When undergoing an evaluation for possible celiac disease or gluten sensitive enteropathy doctors usually recommend an upper endoscopy and small intestine biopsy. What that may mean or why it is recommended may not be clear to people who are facing the decision to undergo the procedure themselves or to subject their child to the exam.
Endoscopy in celiac: What is it and how is it done?
The medical name for upper endoscopy is esophagogastroduodenoscopy or EGD for short. The endoscope is a thin flexible tube about the diameter of a fat pencil that has a video chip in the end and channels for flushing of water, suctioning of secretions and passage of instruments. It has dials that allow the tube to be turned up/down and right and left at the tip permitting it to be passed through the mouth, down the esophagus or feeding tube, into the stomach and then into the first part of the small intestine the duodenum, hence the name EGD.
Endoscopy in celiac: Do you feel it or remember it?
People undergoing the exam in the U.S. typically are sedated with a medication. Medications similar to valium with good amnesia and relaxing effect called midazolam or versed combined with a narcotic like meperidine (demerol) or fentanyl are generally used. More recently a very short acting intravenous sedative, propofol (diprovan), may be administered for deep sedation or an intravenous form of general anesthesia. Occasionally, usually in very young children or people with severe lung problems, general anesthesia is required. The exam is usually not felt or remembered because of the medications.
Endoscopy in celiac: What is examined in celiac and how well can the lining be seen?
Celiac disease affects the upper portion of the small intestine, in the two sections known as the duodenum and jejunum. The examination of the small intestine is usually limited to the first section termed the duodenum though occasionally the second section known as the jejunum may be reached especially when a longer endoscope is used. The resolution of video images are very high with the latest endoscopes and also may have a magnification and color contrast mode to detect very subtle signs of damage of the small intestine.
Endoscopy in celiac: What are the typical findings?
The characteristic appearance of the surface of the small intestine in celiac disease include superficial ulcerations that are commonly linear, flattening of the folds, notching or scalloping of the folds and a mosaic like pattern. However, the surface may appear normal and only under microscopic examination of samples will the lining show signs of gluten caused injury.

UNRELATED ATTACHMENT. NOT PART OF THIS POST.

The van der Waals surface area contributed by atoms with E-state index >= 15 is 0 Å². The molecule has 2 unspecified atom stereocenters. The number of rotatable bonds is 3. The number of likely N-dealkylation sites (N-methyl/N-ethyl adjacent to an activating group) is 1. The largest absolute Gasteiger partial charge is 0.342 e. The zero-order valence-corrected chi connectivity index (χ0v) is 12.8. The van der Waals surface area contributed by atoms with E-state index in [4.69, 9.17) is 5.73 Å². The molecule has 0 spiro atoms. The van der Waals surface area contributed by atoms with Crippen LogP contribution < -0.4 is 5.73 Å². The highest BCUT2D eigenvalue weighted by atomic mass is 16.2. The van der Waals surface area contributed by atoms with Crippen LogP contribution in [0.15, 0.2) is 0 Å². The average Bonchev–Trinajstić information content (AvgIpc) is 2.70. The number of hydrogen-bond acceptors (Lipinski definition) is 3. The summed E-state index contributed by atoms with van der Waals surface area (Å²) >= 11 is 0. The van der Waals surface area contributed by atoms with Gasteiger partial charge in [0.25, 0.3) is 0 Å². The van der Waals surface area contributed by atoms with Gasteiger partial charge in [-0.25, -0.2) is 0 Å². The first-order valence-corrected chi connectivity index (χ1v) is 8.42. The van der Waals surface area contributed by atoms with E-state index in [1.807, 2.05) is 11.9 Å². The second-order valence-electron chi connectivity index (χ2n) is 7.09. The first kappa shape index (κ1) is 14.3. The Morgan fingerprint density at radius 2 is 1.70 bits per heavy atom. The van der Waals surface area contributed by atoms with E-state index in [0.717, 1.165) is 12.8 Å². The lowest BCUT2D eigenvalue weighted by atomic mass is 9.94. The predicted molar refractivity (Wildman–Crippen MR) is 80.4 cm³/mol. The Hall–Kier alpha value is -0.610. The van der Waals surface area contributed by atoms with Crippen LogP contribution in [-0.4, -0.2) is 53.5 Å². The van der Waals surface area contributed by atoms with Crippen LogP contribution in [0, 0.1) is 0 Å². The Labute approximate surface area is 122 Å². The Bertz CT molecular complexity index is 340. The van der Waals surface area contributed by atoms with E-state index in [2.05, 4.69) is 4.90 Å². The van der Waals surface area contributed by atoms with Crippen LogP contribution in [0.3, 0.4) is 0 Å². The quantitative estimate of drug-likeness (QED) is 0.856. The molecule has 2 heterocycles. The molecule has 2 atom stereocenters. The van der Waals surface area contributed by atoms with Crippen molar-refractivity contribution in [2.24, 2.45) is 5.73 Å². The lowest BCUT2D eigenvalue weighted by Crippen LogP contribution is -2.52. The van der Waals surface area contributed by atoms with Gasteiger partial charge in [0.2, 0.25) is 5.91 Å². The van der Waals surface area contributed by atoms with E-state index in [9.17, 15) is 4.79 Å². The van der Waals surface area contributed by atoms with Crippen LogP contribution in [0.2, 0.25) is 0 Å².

Endoscopy in celiac: What are biopsies?
Samples of small intestine are obtained with biopsy forceps that consist of tiny jaws with cups that permit pinching off samples of the intestinal lining. This is painless and very safe. The samples are sent to a pathology lab in a preservative solution, processed, mounted on a microscope slide, and stained for examination under the microscope by a pathologist. Small intestine injury from gluten may be patchy, therefore, several samples are recommended. A minimum of 4 pieces and preferably 8-12 samples should be obtained to avoid missing microscopic signs of celiac disease.
Endoscopy in celiac: What does the pathologist look for on the slides?
The pathologist examines the slide for evidence of damage or injury characteristic of gluten sensitivity. Occasionally special stains are required to see signs of irritation known as inflammation characterized by an increased number of a type of immune active white blood cells called lymphocytes. In early celiac and gluten sensitivity without celiac disease the biopsy may be normal and the diagnosis cannot be established by the biopsy.
Endoscopy in celiac: Summary.
The procedure of endoscopy is safe, painless, and very helpful for establishing the diagnosis of celiac disease while excluding other upper intestinal disorders. The main drawback of endoscopy is that nearly everyone must have sedation to tolerate the exam and it can be expensive if not fully covered by insurance. Sometimes, celiac disease is diagnosed by endoscopic biopsy in people who either have normal blood tests or as an incidental finding in those undergoing endoscopy for other reasons. Fear or confusion about endoscopy should not prevent anyone who is suspected of having celiac or gluten sensitivity from undergoing endoscopy. Further information about celiac disease and other digestive diseases are available at http://www.thefooddoc.com, the premier website under development by “the food doc”, Dr. Scot Lewey, a practicing stomach and intestinal specialist (gastroenterologist).
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